the students. Using the pen tool on the Promethean Board (or overhead transparency)
divide the picture into quadrants and have students share observations to fill in section B.
of the worksheet. When there are a few observations listed, or you think students get the
idea, go on to Step 2, and finally, complete Step 3.

Divide the students into groups of 3-4, pass out a Photo Analysis Worksheet to each student
along with a historical photo of the Hotel Alex Johnson. Students work in groups to
complete their Photo Analysis Worksheets. Monitor as needed using questioning to guide
students along as they work.

As groups finish, give them a more up-to-date picture of the hotel and a
Comparison/Contrast worksheet (one per student). They will then compare the two
pictures and complete the worksheet.

When all groups are finished with both activities (or close to finished), bring the class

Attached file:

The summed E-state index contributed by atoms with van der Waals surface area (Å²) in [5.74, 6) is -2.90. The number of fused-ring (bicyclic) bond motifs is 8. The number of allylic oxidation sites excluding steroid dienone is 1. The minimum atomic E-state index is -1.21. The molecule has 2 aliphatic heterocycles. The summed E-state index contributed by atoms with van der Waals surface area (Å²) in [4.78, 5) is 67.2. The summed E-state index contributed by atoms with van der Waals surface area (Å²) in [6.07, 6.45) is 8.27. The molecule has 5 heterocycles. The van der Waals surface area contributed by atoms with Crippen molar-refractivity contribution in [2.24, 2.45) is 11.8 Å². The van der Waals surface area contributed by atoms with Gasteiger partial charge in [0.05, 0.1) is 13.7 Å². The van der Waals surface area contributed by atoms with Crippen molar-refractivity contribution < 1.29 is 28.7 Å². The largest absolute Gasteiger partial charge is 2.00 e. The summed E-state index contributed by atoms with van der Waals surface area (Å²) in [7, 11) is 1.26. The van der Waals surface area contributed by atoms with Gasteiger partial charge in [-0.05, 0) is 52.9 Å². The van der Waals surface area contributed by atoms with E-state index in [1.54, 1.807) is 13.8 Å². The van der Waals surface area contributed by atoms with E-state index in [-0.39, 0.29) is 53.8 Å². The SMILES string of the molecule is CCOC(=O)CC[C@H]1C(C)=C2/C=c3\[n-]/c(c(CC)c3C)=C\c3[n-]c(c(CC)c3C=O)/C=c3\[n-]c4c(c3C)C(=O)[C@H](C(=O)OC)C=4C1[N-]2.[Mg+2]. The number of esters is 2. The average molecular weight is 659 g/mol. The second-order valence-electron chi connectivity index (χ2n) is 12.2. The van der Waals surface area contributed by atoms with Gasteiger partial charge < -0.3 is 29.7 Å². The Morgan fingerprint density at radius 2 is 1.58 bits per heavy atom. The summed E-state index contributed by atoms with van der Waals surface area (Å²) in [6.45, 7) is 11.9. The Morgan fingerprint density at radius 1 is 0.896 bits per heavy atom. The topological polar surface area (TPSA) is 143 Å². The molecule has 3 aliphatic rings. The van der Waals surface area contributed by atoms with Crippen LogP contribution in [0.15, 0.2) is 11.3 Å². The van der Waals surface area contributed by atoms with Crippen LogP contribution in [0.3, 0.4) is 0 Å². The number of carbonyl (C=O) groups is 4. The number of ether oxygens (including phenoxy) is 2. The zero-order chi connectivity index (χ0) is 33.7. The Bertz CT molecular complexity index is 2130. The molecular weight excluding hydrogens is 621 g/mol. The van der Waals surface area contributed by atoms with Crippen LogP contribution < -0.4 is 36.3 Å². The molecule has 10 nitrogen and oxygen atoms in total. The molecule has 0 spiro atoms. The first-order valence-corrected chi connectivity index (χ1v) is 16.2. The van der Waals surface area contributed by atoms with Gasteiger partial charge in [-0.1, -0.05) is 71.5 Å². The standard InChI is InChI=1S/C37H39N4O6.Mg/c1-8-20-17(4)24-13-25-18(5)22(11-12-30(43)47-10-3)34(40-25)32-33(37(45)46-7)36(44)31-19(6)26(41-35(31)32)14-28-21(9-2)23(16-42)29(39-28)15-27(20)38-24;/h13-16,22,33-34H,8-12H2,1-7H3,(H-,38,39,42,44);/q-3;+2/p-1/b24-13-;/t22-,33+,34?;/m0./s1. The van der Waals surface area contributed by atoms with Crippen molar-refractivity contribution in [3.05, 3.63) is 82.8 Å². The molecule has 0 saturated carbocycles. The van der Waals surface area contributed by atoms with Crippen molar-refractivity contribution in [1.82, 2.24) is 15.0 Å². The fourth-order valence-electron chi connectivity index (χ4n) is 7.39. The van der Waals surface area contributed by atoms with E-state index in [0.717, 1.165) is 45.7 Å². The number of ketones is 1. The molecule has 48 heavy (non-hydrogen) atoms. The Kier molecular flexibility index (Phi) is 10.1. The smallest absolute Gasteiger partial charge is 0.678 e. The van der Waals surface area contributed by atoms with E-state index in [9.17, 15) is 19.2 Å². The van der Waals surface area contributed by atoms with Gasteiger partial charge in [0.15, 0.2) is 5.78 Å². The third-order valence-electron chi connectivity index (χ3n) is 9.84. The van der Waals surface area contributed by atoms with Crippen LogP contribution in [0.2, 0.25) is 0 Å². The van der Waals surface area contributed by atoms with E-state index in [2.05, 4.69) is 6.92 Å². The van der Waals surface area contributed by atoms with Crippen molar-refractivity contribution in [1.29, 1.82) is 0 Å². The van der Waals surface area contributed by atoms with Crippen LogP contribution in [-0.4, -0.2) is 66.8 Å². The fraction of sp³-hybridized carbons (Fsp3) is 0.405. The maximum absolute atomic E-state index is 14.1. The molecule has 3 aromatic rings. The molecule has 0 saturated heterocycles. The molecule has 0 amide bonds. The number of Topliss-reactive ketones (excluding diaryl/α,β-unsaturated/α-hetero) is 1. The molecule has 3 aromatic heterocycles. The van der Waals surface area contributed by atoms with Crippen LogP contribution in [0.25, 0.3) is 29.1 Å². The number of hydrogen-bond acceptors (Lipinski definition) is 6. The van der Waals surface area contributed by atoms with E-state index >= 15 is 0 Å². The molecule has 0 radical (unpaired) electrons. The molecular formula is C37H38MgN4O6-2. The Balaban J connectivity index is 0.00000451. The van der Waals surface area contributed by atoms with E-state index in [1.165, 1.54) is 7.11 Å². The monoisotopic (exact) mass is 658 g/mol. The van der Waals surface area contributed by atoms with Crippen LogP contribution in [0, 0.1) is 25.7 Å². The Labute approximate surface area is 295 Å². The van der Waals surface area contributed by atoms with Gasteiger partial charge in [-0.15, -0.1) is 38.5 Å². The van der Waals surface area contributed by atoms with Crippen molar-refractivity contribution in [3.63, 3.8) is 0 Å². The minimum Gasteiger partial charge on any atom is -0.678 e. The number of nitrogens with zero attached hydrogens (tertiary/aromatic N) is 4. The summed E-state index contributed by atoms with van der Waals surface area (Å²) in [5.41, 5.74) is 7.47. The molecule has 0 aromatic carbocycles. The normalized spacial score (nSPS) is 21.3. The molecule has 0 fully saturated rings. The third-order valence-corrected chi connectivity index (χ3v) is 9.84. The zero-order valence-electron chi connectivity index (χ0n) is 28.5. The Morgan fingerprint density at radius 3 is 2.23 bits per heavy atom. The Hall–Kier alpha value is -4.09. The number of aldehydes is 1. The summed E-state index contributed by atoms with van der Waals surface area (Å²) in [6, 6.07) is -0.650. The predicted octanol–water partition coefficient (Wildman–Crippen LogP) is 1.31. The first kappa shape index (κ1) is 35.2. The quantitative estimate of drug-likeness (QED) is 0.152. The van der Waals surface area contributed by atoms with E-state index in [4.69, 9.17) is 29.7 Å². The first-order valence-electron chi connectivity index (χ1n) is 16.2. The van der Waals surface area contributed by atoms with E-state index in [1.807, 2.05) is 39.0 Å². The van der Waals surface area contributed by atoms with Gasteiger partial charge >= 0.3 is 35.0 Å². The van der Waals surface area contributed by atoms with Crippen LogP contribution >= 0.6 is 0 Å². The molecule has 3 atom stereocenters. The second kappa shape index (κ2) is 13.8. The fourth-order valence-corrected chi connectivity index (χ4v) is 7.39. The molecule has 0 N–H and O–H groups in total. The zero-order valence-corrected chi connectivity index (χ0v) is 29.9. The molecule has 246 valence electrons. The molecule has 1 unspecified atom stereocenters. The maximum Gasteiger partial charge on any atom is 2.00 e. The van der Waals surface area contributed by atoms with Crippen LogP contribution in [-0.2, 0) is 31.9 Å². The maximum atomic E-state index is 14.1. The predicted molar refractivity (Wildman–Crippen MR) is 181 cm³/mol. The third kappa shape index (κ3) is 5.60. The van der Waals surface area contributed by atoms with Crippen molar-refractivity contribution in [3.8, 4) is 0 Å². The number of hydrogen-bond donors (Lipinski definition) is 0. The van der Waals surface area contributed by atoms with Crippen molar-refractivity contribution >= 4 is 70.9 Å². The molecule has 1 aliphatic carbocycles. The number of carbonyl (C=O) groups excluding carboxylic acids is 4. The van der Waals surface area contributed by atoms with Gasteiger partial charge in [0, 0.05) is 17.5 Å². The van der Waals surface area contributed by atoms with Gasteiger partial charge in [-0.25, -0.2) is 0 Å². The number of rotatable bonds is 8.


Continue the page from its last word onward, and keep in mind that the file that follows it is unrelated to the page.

together and have a whole-group discussion on what they found out. Display the
photographs used on the Promethean Board (or overhead) and invite groups to share their
observations for Step 1, Section B, moving on then to Step 2 and finally, Step 3.

Follow up this discussion with another discussion focusing on the following:

       •   How might the Hotel Alex Johnson have impacted the surrounding community?

       •   What do you think caused this hotel to be built?

       •   What do you think were the benefits of having this hotel in Rapid City back then?

       •   What might the drawbacks have been?

       •   Based on the photos, how has the hotel changed since it was first built?

       •   What might be some causes for the changes?

       •   How do you think the hotel impacts the community today?

       •   Allow time for any final thoughts, ideas, etc.